All posts in Building Language

An illustrated historic architectural vocabulary

  • Building Language: Soffit
    September 18, 2012, 2 Comments

    Soffit. A soffitdescribes an exposed underside of an architectural element, such as an arch, cornice, eave, staircase, balcony, or beam. The underside could be elaborately ornamented or unadorned. It’s likely you’ll find a soffit in alm ...

  • Building Language: Leader Head
    September 11, 2012, 3 Comments

    Leader Head. Here’s a little known architectural term that provides important support to historic buildings. A leader head refers to the box like structure found on a downspout, connected to either the gutter or a scupper. A leader head h ...

  • Building Language: Muntin
    September 4, 2012, 1 Comment

    Muntin. I was recently asked about this architectural term and figured it would be a great one to feature for today’s Building Language. A muntin is a term used to describe the piece of wood or metal that serves to […]

  • Building Language: Brick Courses
    August 28, 2012, 1 Comment

    Brick Courses. Everyone has some understanding of brick as a building material. A wide range of building types, from small to large, residential to commercial, old and new, use brick as a primary structural or ornamental material. A brick c ...

  • Building Language: Keystone
    August 21, 2012, 1 Comment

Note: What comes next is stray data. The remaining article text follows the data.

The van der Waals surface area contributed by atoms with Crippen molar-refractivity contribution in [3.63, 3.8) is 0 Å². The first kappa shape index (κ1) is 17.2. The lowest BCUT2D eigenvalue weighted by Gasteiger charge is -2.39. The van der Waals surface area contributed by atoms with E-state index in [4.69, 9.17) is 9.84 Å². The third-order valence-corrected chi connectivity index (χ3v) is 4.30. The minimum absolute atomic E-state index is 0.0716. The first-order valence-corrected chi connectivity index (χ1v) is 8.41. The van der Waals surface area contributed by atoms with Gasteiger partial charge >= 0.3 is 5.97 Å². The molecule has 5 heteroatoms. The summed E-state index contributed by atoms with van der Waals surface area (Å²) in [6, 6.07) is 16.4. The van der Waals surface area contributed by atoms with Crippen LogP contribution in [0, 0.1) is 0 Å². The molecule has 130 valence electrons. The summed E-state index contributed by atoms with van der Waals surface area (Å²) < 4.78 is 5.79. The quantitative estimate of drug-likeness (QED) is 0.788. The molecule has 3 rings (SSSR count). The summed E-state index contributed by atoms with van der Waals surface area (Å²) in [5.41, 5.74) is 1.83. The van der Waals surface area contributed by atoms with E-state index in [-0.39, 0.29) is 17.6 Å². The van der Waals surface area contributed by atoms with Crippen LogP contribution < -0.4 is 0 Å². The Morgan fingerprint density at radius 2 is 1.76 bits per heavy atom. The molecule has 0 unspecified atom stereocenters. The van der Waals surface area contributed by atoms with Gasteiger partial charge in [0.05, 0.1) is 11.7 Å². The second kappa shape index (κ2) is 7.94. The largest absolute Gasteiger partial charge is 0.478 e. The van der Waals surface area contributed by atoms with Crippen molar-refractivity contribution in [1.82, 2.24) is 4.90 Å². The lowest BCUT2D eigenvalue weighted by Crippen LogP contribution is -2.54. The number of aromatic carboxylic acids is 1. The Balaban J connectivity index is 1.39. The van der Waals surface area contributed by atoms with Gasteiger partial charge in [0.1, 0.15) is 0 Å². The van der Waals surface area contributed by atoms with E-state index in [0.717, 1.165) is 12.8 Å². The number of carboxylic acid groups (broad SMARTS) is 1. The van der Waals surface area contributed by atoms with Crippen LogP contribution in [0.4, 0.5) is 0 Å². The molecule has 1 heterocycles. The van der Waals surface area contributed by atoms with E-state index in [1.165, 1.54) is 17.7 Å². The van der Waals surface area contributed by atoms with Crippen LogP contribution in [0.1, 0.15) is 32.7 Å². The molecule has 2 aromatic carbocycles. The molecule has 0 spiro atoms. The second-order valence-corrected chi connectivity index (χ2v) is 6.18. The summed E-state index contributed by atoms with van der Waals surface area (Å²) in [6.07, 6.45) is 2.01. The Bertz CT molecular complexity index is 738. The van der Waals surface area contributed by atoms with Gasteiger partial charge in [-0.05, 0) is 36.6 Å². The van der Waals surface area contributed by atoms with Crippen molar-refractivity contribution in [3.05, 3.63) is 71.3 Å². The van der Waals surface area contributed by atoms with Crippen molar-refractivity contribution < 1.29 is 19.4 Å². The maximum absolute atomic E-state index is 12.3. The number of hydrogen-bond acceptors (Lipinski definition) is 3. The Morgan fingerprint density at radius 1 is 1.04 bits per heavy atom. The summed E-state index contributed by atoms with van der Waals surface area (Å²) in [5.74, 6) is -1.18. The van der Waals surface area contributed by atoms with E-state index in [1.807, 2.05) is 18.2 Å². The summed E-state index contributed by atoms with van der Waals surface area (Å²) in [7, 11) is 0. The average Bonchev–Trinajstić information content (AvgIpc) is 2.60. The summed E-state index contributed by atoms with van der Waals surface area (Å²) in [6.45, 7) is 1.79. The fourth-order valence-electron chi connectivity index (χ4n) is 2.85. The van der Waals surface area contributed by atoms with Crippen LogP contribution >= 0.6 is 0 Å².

Keystone. No, today’s Building Language term is not in honor of Keystone Avenue that runs north to south in Indianapolis. A keystone in architectural language refers to a wedge-shaped block or stone that sits at the center of an arch [&he ...

  • Building Language: Gothic Revival
    August 14, 2012, 1 Comment

    Gothic Revival. Let’s travel a little farther back in time to discuss the wonderful architectural style of the Gothic Revival. This architectural style was common in the middle decades of the 19th century, featured on both residential and ...

  • Building Language: Rustication
    August 7, 2012, 2 Comments

    Rustication. Rustication is found in ashlar masonry, a finished, stone block laid in horizontal courses with mortar. The term rustication applies when ashlar masonry is arranged so that the face of the stone projects out, typically accompli ...

  • Building Language: Italian Renaissance
    July 31, 2012, 1 Comment

    Italian Renaissance. Another revival style found in Indianapolis is the Italian Renaissance – which draws its details from traditional Italian architecture. American architects in the last decade of the 19th century and first decades of t ...

  • Building Language: Chimney
    July 24, 2012, 1 Comment

    Chimney. I highly doubt many of you are using today’s Building Language term – the chimney – in the midst of our July heat. Although buildings old and new feature chimneys, there’s still plenty to explore about something as simple [ ...

  • Building Language: Casement Windows
    July 17, 2012, No comments

    Casement Windows.A casement window is a window opened on hinges either on its side, top, or bottom. Those casement windows with hinges on the top are known as awning windows, while those with hinges on the bottom are known as […]